Skip to main content

iSCSI The Open-E Way

Storage Is No Different Than Printing

The direction that professional storage has taken is similar to that of printers. Previously, at home, we connected printers directly to our computers via a parallel or USB port. In corporations, they were positioned in places where it physically made the most sense. Printers, for example, could be found next to employees that had to print frequently, or attached to computers dedicated only for printing.

Then, the introduction of printers with network interfaces such as HP's LaserJets with the JetDirect interface option allowed for a more flexible positioning and administration. Printers became independent from their host computers.

Storage is headed in the same direction. Now, most users install more hard drives when they run out of capacity. However, concerns about where data is stored, available capacity or whether a file server is down or not can be less of an issue.

Indeed, even small businesses should consider moving away from the concept of operating file servers in favor of network attached storage (NAS) devices or flexible storage systems within a storage area network (SAN). These networked storage applications allow for increased flexibility, scalability, availability; backup options are increased and where the storage server is physically located is much less of an issue.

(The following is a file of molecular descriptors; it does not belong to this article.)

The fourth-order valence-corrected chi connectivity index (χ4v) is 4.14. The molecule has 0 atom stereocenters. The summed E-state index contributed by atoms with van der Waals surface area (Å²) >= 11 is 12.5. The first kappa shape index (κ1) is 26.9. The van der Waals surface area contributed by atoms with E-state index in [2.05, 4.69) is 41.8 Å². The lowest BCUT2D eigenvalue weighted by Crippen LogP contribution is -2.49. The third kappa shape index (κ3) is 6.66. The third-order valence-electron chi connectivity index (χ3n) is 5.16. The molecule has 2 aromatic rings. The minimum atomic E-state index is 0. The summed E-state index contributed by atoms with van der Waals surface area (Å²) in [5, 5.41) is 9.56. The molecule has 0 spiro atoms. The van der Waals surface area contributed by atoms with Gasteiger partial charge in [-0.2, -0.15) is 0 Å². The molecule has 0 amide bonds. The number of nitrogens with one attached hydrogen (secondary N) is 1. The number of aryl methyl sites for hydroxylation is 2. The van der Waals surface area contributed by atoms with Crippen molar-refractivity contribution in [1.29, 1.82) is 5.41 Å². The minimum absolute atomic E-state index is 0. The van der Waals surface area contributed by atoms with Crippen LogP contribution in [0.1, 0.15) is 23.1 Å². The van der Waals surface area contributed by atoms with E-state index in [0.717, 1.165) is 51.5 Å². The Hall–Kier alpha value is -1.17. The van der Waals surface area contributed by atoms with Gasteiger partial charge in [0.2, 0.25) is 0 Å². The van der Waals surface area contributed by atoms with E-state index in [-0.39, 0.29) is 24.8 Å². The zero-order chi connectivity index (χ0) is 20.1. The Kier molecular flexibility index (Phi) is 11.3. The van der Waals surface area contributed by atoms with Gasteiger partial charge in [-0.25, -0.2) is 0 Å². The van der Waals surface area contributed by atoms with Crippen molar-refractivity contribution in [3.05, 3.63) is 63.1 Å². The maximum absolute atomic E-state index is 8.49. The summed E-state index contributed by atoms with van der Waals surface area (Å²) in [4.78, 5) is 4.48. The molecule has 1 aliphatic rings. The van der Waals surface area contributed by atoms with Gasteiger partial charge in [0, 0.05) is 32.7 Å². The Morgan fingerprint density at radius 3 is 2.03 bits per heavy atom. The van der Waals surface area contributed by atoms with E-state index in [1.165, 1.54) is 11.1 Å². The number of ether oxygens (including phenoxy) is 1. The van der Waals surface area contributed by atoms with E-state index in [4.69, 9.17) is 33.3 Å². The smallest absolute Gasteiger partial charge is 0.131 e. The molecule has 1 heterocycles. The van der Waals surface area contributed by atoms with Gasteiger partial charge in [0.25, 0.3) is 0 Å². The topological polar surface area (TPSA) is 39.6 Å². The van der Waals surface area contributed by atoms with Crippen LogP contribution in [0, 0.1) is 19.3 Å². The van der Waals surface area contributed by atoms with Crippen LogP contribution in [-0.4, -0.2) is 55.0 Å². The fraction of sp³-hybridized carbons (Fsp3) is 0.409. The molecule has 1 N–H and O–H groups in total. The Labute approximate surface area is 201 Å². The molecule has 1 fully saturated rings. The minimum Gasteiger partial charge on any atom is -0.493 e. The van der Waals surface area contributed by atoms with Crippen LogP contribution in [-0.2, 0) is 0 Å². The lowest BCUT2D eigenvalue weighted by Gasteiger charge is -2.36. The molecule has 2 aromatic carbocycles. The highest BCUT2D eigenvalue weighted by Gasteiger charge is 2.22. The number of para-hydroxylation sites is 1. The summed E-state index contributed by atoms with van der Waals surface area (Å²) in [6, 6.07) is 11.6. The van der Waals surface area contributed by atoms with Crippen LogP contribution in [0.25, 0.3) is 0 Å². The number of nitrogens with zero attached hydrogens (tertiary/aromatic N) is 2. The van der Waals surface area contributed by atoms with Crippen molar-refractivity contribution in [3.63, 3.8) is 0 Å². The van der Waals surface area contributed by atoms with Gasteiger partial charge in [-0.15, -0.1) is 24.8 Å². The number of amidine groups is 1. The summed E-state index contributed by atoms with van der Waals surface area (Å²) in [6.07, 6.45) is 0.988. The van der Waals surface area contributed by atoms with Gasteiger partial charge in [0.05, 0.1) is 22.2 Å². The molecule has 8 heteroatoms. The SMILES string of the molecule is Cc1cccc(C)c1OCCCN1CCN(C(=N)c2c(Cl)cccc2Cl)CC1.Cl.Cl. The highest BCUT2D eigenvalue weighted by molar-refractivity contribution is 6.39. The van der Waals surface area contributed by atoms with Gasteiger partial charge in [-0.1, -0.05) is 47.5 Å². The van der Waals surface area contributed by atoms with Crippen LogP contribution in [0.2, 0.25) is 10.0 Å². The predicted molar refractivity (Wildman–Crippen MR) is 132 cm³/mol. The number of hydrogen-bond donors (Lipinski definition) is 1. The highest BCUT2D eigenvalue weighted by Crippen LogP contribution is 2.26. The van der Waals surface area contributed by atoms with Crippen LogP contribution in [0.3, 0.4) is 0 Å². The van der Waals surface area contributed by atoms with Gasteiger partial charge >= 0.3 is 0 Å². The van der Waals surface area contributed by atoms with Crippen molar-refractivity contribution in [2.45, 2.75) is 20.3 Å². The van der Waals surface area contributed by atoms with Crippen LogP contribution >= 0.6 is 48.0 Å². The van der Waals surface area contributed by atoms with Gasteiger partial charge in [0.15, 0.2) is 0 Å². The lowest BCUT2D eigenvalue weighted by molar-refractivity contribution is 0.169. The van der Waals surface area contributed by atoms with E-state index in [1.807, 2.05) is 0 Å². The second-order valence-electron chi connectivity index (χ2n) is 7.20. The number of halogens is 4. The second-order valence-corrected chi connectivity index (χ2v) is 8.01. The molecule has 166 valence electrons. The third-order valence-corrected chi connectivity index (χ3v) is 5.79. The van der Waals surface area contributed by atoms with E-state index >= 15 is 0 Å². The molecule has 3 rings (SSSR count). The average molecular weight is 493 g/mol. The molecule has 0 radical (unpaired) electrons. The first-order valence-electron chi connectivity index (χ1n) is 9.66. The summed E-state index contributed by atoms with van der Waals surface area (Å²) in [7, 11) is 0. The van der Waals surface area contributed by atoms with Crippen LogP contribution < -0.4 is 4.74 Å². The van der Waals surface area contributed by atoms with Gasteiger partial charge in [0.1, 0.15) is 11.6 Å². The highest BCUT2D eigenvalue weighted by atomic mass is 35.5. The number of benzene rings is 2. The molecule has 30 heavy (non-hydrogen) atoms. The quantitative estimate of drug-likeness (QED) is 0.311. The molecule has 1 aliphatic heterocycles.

iSCSI Targets And Initiators

iSCSI accommodates a server and multiple clients. The server is called a target and typically is either a dedicated storage computer, or a server that has access to direct attached storage. The storage management software can be part of the storage system (this is the case with Open-E's iSCSI) or is simply installed onto a host system. We used DataCore's SANmelody iSCSI target software to review the Open-E iSCSI system.

The clients are called iSCSI initiators. Provided that you have a user account that has access to the desired iSCSI target, you can simply use the Microsoft iSCSI Initiator: it can be downloaded on Microsoft's Website and is free of charge. It uses CHAP (Challenge Handshake Authentication Protocol) to log onto an iSCSI target. Simply provide the iSCSI target IP and your login data, and you are ready to go. After login, the iSCSI target will appear as a system drive to Windows, because the iSCSI initiator behaves as if it were a storage adapter (which it effectively is). Although the iSCSI target may be far away, you have the same access as you would with a local hard drive.